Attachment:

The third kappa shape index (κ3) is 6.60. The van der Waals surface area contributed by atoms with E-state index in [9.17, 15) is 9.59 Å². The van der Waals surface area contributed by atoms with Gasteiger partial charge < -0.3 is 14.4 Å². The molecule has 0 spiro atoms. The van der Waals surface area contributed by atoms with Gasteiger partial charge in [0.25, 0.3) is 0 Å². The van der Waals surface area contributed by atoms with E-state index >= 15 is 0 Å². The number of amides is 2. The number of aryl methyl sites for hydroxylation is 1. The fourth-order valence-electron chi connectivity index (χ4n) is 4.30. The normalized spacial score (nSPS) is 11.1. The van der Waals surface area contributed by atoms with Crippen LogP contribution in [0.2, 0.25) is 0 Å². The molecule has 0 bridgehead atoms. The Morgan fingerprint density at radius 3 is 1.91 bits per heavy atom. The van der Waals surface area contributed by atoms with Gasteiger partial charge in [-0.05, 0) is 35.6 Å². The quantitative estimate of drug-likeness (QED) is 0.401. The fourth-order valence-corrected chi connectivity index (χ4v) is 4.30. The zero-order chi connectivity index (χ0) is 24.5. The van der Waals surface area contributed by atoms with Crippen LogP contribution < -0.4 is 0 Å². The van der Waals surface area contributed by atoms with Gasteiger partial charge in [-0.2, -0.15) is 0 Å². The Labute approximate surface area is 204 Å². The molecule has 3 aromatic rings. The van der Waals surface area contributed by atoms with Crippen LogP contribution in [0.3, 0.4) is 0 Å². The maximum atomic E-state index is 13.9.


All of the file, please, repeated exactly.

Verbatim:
The third kappa shape index (κ3) is 6.60. The van der Waals surface area contributed by atoms with E-state index in [9.17, 15) is 9.59 Å². The van der Waals surface area contributed by atoms with Gasteiger partial charge < -0.3 is 14.4 Å². The molecule has 0 spiro atoms. The van der Waals surface area contributed by atoms with Gasteiger partial charge in [0.25, 0.3) is 0 Å². The van der Waals surface area contributed by atoms with E-state index >= 15 is 0 Å². The number of amides is 2. The number of aryl methyl sites for hydroxylation is 1. The fourth-order valence-electron chi connectivity index (χ4n) is 4.30. The normalized spacial score (nSPS) is 11.1. The van der Waals surface area contributed by atoms with Crippen LogP contribution in [0.2, 0.25) is 0 Å². The molecule has 0 bridgehead atoms. The Morgan fingerprint density at radius 3 is 1.91 bits per heavy atom. The van der Waals surface area contributed by atoms with Gasteiger partial charge in [-0.05, 0) is 35.6 Å². The quantitative estimate of drug-likeness (QED) is 0.401. The fourth-order valence-corrected chi connectivity index (χ4v) is 4.30. The zero-order chi connectivity index (χ0) is 24.5. The van der Waals surface area contributed by atoms with Crippen LogP contribution < -0.4 is 0 Å². The van der Waals surface area contributed by atoms with Gasteiger partial charge in [-0.2, -0.15) is 0 Å². The Labute approximate surface area is 204 Å². The molecule has 3 aromatic rings. The van der Waals surface area contributed by atoms with Crippen LogP contribution in [0.3, 0.4) is 0 Å². The maximum atomic E-state index is 13.9.